Tuesday, August 16, 2011

Labor Force Prospects Improve in July (Un)Employment Situation

Earlier today the Oregon Employment Department released labor force data for July. This data showed that the state added 300 seasonally adjusted nonfarm jobs over the month. Oregon's unemployment rate reached 9.5 percent, essentially unchanged from the previous month, but down substantially from a high of 11.6 percent in June 2009.

Along with the unemployment rate, the Employment Department provides labor force data each month, which includes counts of the number of employed and unemployed Oregonians. Add up the two numbers to
get the civilian labor force. Some associated measures of the labor force are usually not found on the Department's website, including “alternative measures of labor underutilization” and “unemployment by reason”. The former of the two quoted measures includes the “U-6”, a broader measure of labor market difficulties that includes the unemployed, along with those who are marginally attached to the labor force, and those working part time for economic reasons.

Employment Department Economist David Cooke shares some interesting trends in the July data. First, far fewer Oregonians are being laid off from their jobs compared with the past two calendar years. The Employment Department tracks data that identifies unemployed Oregonians by reason: new entrants into the labor force; “job leavers” who separate from their jobs voluntarily; and “job losers”, those who involuntarily lost their jobs. The number of job losers held steady at above 130,000 for all of 2009 and 2010, then dropped fast to around 75,000 in recent months. This is a steep decline, but still well above the number of job losers seen in 2006 and 2007, which was near 40,000.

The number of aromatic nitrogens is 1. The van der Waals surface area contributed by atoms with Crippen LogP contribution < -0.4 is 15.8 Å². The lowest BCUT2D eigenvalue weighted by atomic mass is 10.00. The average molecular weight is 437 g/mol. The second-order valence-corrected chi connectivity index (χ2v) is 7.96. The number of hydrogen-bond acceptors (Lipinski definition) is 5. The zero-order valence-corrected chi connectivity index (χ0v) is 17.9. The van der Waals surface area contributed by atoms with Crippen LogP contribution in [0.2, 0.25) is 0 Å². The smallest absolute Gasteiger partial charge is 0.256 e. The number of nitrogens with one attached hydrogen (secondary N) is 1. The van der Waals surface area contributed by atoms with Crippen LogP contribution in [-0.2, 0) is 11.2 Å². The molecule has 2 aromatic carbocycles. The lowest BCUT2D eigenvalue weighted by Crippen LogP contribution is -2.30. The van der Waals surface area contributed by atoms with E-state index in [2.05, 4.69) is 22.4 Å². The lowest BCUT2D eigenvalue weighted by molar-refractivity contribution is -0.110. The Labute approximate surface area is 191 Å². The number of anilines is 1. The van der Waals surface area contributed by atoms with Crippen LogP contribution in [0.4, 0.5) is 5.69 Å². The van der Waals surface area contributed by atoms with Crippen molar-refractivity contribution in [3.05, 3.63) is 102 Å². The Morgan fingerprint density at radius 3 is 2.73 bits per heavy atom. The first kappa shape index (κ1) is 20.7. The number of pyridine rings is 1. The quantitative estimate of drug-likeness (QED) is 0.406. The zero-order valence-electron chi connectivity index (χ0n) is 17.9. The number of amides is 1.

One reason that Oregon’s unemployment rate has not declined faster is new entrants into the labor force. New entrants are people who formerly weren’t employed and they also weren’t unemployed. In other words, they weren’t in the labor force. But now they are actively seeking work, but unable to find a job. New entrants numbered close to 50,000 from early 2009 through early 2011. Recently, that number spiked upward to about 70,000 by July. These new entrants could be college graduates, new arrivals to Oregon, or previously discouraged workers who feel their job prospects have improved enough to make resuming their job search worthwhile.

The third group of Oregonians who are seeing a rapid and profound shift in their job prospects are those working part-time for economic reasons. This group numbered close to 4 percent or 5 percent of the labor force from 2002 through 2007. Then, the economic downturn forced many to work part time, even though they wanted full-time work. The number rose to about 8 percent of the labor force for nearly all of 2009 and 2010. According to the Current Population Survey, these involuntary part-timers have now shrunk to less than 6 percent of Oregon’s labor force.

One caveat: all three of the labor force measures discussed here are trended figures. Therefore, they lack the precision of other labor force figures, such as estimates of the total number of people unemployed. These measures are based on a relatively small survey sample of nearly 1,000 households in Oregon, and they are subject to revision at a later time.

Although Oregon's unemployment rate has only declined by about 2 percentage points over the past 48 months, other measures within the labor force numbers suggest that we're seeing substantial underlying improvement. Counts of monthly job losers and involuntary part-timers have declined, and new entrants to the labor force have increased sharply, likely indicating improving confidence in job prospects.

For general labor force statistics in your area, visit the local area unemployment page at QualityInfo!

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